the Arab prophet who founded Islam (570-632)
abu bakr
Companion of 1st muslim leader after Muhammad. Regarded by Sunni's as the 1st caliph and rightful succesor. The Shi'ah regard him as a traitor of Muhammad. Known as best interpretter of dreams following Muhammad's death.
Arabian philosopher and physician
wrote the Shah Namah, or Book of Kings, that told the history of Persia
omar khayyam
Persian poet and mathematician and astronomer whose poetry was popularized by Edward Fitzgerald's translation (1050-1123)
ibn rushd
Muslim philosopher who blended Aristotle and Plato's views with Islam
ibn khaldun
Arab historian. He developed an influential theory on the rise and fall of states. Born in Tunis, he spent his later years in Cairo as a teacher and judge. In 1400 he was sent to Damascus to negotiate the surrender of the city.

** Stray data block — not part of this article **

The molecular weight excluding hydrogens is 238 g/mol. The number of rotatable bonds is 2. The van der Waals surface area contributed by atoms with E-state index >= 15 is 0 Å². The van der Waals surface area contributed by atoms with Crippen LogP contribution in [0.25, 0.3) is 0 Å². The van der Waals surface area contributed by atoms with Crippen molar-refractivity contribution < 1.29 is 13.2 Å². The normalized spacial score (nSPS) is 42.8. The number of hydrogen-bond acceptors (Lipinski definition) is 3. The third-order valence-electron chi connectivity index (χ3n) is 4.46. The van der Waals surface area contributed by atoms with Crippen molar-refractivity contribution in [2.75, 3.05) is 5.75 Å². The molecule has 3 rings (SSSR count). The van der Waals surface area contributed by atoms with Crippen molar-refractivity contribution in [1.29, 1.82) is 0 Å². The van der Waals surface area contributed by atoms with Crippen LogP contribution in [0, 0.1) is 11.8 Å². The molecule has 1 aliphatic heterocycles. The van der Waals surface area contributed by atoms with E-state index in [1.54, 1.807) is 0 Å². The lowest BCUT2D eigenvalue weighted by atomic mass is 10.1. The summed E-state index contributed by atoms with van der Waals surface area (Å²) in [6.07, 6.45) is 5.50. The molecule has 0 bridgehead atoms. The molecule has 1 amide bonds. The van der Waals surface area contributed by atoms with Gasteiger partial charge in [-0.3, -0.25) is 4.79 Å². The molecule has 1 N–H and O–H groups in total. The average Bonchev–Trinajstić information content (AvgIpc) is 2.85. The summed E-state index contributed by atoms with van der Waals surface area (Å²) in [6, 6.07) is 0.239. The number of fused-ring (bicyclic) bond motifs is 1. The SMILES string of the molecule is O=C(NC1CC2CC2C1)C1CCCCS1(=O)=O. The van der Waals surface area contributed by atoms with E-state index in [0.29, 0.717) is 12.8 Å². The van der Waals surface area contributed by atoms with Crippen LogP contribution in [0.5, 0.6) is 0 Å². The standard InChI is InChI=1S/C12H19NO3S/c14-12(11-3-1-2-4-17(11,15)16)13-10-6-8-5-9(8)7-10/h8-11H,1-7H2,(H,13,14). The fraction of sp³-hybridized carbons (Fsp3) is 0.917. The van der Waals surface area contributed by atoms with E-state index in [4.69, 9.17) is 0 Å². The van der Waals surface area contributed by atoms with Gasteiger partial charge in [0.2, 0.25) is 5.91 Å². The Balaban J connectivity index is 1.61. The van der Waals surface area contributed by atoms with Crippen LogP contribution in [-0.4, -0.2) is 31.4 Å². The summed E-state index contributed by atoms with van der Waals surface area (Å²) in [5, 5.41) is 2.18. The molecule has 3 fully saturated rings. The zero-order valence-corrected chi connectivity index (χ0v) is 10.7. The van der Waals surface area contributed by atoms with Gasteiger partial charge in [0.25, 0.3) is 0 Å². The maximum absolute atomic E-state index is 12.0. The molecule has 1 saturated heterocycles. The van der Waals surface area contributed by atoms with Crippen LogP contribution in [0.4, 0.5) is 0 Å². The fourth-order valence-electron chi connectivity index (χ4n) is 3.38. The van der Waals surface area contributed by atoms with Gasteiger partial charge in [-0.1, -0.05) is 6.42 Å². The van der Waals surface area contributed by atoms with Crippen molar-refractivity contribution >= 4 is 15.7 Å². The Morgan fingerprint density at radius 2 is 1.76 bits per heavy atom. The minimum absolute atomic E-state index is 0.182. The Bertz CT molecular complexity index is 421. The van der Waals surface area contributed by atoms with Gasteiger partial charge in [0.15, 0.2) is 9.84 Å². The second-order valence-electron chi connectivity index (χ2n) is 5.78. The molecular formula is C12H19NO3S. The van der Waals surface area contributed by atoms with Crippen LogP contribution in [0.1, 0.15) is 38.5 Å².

muslim mathematician who created the technique of "al-jabr" or algebra
muhammad al-razi
the head physician of Baghdad's chief hospital, wrote many books including on measles and small pox, challenged and accepted medical practices
ibn sina
Islamic physician, wrote a book called Canon on Medicine, which was an encyclopedia of Greek, Arabic, and his own knowledge of medicine. This book became the standard medical text in Europe for over five hundred years.
nika rebellion
in 532, the Blues and the Greens (opposite sides, participants in chariot races) 6were angry with the government so they rioted in the hippodrome, but Belisarius and his men broke in and slaughtered 30,000 rebels
Previously known as Byzantium, Constantine changed the name of the city and moved the capitol of the Roman Empire from Rome.
justinian's code